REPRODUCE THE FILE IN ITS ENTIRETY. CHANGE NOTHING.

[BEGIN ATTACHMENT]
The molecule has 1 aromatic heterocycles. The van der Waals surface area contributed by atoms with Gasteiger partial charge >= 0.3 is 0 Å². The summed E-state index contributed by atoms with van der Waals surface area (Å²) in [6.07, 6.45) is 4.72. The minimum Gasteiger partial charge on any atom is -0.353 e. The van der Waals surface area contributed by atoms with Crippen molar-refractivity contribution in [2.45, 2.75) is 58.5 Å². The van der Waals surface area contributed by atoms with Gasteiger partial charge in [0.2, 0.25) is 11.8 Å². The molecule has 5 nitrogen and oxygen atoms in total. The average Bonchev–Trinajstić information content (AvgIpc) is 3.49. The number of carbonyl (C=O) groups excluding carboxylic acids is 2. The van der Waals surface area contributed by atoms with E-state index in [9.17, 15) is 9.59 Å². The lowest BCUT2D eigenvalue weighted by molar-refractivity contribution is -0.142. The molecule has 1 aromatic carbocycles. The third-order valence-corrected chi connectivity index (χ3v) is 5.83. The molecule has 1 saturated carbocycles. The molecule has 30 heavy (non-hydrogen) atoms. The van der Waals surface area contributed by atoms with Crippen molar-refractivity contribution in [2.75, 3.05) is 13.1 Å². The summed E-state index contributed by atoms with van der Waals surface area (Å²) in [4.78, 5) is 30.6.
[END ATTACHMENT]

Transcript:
The molecule has 1 aromatic heterocycles. The van der Waals surface area contributed by atoms with Gasteiger partial charge >= 0.3 is 0 Å². The summed E-state index contributed by atoms with van der Waals surface area (Å²) in [6.07, 6.45) is 4.72. The minimum Gasteiger partial charge on any atom is -0.353 e. The van der Waals surface area contributed by atoms with Crippen molar-refractivity contribution in [2.45, 2.75) is 58.5 Å². The van der Waals surface area contributed by atoms with Gasteiger partial charge in [0.2, 0.25) is 11.8 Å². The molecule has 5 nitrogen and oxygen atoms in total. The average Bonchev–Trinajstić information content (AvgIpc) is 3.49. The number of carbonyl (C=O) groups excluding carboxylic acids is 2. The van der Waals surface area contributed by atoms with E-state index in [9.17, 15) is 9.59 Å². The lowest BCUT2D eigenvalue weighted by molar-refractivity contribution is -0.142. The molecule has 1 aromatic carbocycles. The third-order valence-corrected chi connectivity index (χ3v) is 5.83. The molecule has 1 saturated carbocycles. The molecule has 30 heavy (non-hydrogen) atoms. The van der Waals surface area contributed by atoms with Crippen molar-refractivity contribution in [2.75, 3.05) is 13.1 Å². The summed E-state index contributed by atoms with van der Waals surface area (Å²) in [4.78, 5) is 30.6.